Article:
Hundreds express differing views on COVID-19 mandates in Uptown Waterloo
Hundreds of protesters gathered in Uptown Waterloo on Saturday amid the recent "Freedom Convoy" in Ottawa.
Around noon, a crowd filled Waterloo Town Square, with one side calling for an end to COVID-19 mandates and the other hoping they stay in place.
"We want to be here to meet them and to be here first to show people that we are here to support them in our community. That we care about them," mandate supporter Dorothy McCabe told CTV News.
Local advocates of COVID-19 mandates were on-hand to show support for the policies set by provincial and federal governments.
"I don't like the last few protests. What they've been doing, and I wanted the businesses and the people of Waterloo to be aware," said mandate supporter Ashley Fox.
The crowd was met by a demonstration of people protesting restrictions in place by provincial and federal levels of government.
"This is going into the third year. Not the third day, or third month. It's time to take mandates off. Let people do what they want to do," Brian Johnston said to CTV News, while protesting at Waterloo Town Square.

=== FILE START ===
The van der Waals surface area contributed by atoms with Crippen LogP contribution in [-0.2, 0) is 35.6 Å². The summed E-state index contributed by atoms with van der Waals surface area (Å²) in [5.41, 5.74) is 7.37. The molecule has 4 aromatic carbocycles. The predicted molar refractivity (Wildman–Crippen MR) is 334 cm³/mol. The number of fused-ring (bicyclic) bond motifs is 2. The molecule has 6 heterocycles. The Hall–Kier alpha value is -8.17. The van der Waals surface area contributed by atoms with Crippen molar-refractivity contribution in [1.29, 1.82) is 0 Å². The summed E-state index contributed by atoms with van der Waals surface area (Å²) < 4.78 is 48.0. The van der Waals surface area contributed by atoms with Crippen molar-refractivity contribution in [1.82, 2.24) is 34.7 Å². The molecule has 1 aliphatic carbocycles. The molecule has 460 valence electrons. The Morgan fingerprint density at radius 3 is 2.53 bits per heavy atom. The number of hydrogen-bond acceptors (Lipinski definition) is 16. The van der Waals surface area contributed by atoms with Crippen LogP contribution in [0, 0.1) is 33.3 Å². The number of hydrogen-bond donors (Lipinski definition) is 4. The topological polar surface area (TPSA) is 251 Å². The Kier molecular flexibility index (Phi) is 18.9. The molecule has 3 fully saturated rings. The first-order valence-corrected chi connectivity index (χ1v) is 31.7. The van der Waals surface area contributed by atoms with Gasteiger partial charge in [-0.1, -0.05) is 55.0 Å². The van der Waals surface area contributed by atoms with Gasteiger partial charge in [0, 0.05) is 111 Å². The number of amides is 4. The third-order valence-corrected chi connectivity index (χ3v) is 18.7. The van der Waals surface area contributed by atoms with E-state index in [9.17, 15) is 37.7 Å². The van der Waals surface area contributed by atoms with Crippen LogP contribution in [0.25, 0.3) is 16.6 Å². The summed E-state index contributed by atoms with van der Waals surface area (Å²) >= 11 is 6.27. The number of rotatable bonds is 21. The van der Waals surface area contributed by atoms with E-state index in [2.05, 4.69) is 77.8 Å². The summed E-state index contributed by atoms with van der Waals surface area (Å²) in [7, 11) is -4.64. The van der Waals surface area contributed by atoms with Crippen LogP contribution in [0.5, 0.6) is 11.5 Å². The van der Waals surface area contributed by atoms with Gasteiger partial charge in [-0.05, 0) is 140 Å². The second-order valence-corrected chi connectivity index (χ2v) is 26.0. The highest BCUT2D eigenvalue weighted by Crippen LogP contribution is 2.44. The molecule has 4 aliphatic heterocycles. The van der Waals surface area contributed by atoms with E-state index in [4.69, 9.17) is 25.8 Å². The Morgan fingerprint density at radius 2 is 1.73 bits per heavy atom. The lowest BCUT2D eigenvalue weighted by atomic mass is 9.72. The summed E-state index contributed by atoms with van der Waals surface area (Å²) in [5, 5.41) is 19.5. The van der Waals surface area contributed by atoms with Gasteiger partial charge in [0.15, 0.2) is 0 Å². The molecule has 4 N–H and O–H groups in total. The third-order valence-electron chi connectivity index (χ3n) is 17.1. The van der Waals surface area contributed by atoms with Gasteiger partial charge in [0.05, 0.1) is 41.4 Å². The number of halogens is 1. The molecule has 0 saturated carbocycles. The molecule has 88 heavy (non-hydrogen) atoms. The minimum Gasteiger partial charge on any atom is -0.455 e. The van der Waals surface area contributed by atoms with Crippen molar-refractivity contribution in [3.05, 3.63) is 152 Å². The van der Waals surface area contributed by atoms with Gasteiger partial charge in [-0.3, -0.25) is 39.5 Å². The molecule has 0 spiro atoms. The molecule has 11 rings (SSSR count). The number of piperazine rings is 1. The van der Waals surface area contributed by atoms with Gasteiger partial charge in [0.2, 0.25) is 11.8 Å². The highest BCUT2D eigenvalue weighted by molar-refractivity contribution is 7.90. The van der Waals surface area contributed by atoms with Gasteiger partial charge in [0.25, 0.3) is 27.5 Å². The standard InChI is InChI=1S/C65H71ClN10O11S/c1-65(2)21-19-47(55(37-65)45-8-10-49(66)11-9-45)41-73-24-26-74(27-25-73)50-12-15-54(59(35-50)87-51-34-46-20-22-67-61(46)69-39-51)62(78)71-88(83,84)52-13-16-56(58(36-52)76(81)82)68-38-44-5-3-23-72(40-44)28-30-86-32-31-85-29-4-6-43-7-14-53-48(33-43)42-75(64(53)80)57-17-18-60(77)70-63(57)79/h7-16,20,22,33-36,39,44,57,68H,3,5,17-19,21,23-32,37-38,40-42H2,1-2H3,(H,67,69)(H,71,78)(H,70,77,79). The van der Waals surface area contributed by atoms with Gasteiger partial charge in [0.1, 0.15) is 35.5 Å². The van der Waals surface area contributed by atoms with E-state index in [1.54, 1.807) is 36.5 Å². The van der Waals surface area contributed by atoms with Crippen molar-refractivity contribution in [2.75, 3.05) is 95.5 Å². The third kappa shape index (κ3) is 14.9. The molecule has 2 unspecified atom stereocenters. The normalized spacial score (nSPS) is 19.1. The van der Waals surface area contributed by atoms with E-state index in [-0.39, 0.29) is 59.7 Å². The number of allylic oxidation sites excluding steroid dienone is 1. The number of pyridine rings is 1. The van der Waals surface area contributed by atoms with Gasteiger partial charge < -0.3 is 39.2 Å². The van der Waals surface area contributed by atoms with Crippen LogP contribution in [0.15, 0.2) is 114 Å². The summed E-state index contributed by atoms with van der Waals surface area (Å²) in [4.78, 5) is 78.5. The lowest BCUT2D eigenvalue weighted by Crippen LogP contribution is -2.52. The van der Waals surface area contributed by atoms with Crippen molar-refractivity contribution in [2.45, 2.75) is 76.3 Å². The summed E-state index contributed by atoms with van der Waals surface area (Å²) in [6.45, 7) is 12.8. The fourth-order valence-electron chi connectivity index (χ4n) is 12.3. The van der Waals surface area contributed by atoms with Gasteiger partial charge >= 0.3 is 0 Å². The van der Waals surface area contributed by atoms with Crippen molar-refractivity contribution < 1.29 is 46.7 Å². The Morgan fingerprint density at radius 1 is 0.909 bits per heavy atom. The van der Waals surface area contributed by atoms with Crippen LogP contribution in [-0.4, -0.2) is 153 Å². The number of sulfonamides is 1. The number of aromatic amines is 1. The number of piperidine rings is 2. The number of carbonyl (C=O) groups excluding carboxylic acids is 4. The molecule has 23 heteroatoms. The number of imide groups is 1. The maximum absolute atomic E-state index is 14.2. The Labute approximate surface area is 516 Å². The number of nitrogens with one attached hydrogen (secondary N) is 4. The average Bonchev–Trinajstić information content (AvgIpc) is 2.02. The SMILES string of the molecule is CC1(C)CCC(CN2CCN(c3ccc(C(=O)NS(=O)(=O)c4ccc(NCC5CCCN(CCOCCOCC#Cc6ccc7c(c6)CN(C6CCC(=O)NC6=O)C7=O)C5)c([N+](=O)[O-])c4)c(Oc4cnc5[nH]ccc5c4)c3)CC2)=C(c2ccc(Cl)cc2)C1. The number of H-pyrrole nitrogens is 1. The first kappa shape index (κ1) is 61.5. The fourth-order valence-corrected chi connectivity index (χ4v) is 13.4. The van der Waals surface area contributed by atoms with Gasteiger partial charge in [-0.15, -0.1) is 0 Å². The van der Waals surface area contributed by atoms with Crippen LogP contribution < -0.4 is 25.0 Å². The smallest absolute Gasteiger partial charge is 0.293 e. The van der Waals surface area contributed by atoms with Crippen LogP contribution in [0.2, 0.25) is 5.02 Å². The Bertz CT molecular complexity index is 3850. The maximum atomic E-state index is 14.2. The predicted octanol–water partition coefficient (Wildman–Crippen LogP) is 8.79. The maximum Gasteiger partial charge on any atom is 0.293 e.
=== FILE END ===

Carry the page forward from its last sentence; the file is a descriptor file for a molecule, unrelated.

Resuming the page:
Waterloo regional police closed King Street South between Erb Street and William Street ahead of the protest. The roadway reopened just before 5 p.m.
The protest remained peaceful, with both sides respecting everyone's right to free speech.
"I've got not problem with any of these people. They can do what they want," said Daniel John Hamilton, who wants an end to COVID-19 mandates. "It's about freedom, because I would sooner die than live the rest of my life locked up."
"People will see what they want to see in these protests depending on their political partisanship. So I think it's up to us to make individual connections," said mandate supporter Eden Hennessey.
Regional officials were aware of the protests and asked people to be respectful.
"Just to say how distressing it is to see this level of divisiveness in our community, particularly at a time where we should be coming together," regional chair Karen Redman said on Friday.
Despite their views, both groups share the same goal of getting back to living without mandates. They just disagree on how that goal should be achieved.